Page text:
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|Title: ||Impact of Orography on the Simulation of Monsoon Climate in a General Circulation Model|
|Authors: ||Chakraborty, Arindam|
|Advisors: ||Srinivasan, J|
Nanjundiah, Ravi S
|Submitted Date: ||Jun-2004|
|Publisher: ||Indian Institute of Science|
|Abstract: ||Orography plays a major role in the general circulation and climate of the tropics. Although many works have been done on the impact of global orography on summer monsoon, the previous studies have examined the impact on seasonal mean scale or only during the first half of the season. Role of orography on intra-seasonal variability has not been addressed previously. Also, the proximate and remote impacts of orography have not been studied. In this thesis an atmospheric General Circulation Model (GCM) has been used to investigate the impact of global and regional orography on monsoon climate. Two different cumulus schemes have been used to study the sensitivity of the results to the cumulus parameterization scheme. The model was forced with seasonally varying sea surface temperature (SST) for the year 1998. An ensemble simulation of 5 members were performed for each experiment.
The simulations showed that the removal of Himalayas or orography over the entire earth caused a delay of about one month in the onset of the monsoon. The delay in monsoon onset was on account of a more stable atmosphere due to intrusion of mid-latitude cold air into the Indian region in the absence of Himalayas. After the onset, the precipitation rate was comparable in control and no-mountain simulations. The seasonal mean (June-September) precipitation over this region decreased by 25% in the no-mountain case as compared to control.
A comparison of the impact of east and west Himalaya orography showed that orography west of 80E has more impact on the phase and intensity of summer monsoon precipitation over the Indian region than orography east of 80E. The onset of summer monsoon over the Indian region was delayed by about one month with the removal of Himalaya orography west of 80E, but was delayed by just about one week with the removal of Himalaya orography east of 80E. This is because, the cold air intrusion was more when Himalaya orography west of 80E was removed. Seasonal mean precipitation decreased by 22% and 12% with the removal of orography west and east of 80E respectively. Himalaya orography east of 80E showed more influence on precipitation over the north-east Indian region and East Asia.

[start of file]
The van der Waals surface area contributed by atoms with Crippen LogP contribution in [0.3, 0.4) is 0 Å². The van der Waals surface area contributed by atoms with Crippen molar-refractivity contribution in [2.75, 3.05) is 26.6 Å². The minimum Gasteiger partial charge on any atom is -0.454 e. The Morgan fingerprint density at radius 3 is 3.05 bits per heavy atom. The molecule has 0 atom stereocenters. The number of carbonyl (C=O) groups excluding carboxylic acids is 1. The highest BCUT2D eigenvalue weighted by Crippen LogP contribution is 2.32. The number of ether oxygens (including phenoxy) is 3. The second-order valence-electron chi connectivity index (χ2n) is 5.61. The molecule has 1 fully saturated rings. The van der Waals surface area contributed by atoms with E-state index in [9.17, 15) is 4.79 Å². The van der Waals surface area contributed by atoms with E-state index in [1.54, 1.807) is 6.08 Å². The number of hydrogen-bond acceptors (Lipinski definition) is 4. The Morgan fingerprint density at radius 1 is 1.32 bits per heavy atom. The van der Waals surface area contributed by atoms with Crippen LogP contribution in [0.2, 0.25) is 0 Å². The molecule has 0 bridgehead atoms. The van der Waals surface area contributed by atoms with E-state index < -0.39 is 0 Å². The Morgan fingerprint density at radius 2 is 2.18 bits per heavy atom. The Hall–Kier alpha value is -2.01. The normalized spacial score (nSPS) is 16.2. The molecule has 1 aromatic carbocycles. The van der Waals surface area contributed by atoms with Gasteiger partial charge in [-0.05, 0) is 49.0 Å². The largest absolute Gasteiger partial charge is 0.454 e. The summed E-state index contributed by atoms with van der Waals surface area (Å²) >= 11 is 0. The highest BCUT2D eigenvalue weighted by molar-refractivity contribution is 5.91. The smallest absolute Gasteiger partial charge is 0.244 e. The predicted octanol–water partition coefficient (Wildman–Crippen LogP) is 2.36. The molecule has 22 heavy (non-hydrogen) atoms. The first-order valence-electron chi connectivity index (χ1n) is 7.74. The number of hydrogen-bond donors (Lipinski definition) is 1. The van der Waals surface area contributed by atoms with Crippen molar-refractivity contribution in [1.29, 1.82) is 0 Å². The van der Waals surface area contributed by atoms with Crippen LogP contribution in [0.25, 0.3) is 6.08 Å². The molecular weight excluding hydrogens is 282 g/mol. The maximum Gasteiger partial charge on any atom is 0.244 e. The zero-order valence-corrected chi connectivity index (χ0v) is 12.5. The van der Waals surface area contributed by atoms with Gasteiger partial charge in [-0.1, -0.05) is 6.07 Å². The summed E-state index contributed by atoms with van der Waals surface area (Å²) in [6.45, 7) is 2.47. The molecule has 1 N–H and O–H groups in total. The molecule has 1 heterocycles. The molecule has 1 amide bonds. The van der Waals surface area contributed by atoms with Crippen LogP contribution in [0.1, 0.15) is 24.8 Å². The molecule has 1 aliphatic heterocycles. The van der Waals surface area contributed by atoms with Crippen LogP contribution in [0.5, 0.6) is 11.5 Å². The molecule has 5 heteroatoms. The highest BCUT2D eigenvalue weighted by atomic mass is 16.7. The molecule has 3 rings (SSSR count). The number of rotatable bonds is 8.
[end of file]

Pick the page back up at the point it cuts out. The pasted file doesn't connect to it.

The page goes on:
The removal of orography from the African continent increased the summer monsoon precipitation over the Indian region. This was on account of an increase in the zonal mass flux from the African continent in the absence of East African mountains. This mass flux brings more moisture into the south Asian region and increases precipitation over the Indian region and Bay of Bengal. A higher precipitation over the Bay of Bengal leads to higher wind over the Somalia coast and this acts as a positive feedback to enhance the summer monsoon precipitation by about 28% over the Indian region.
The presence of orography only over the African continent resulted in the largest delay in the monsoon onset (by 50 days) and the lowest amount of seasonal precipitation (decrease by 36%) over the Indian region among all the simulations. This is due to further reduction in zonal mass (and hence, moisture) flux toward the Indian subcontinent with the inclusion of African orography when compared with no-global orography simulation.
The seasonal mean precipitation decreased by 19% over the Indian region with the removal of American orography. The onset of monsoon was delayed by about 3 weeks in this experiment as compared to control. This delay was due to a relative downward motion in the upper troposphere on account of the shift of the Rossby wave with the removal of American mountains.
In this thesis, a new theory has been proposed for monsoon onset based on thermodynamic conditioning (necessary condition) and mechanical trigger (sufficient condition) of the atmosphere. This theory was able to explain the large variation in monsoon onset dates (maximum spread 57 days) in different simulations.
The low level circulation was affected more by Himalaya orography west of 80E, which had a profound influence on precipitation over the Indian region. However, upper level circulation was affected more by Himalaya orography east of 80 E. The northward shift of the upper tropospheric westerly jet during the Northern Hemispheric summer was sudden in presence of the Tibetan Plateau and gradual in its absence. This shift was not related to the onset of monsoon over the Indian region.
Northward propagation of convection was found to be present even in the absence of global orography. But northward extent of this propagation was delayed without orography on account of the absence of a favorite meridional gradient of moist static energy in the lower troposphere in the early summer season due to intrusion of mid-latitude cold air. Space-time spectral analysis showed that the intensity of eastward moving convectively coupled atmospheric waves, known as Madden-Julian oscillation (MJO), decreased in absence of global orography. Moreover, the presence of orography favor the higher zonal wave number for MJO propagation.|
|Appears in Collections:||Centre for Atmospheric and Oceanic Sciences (caos)|
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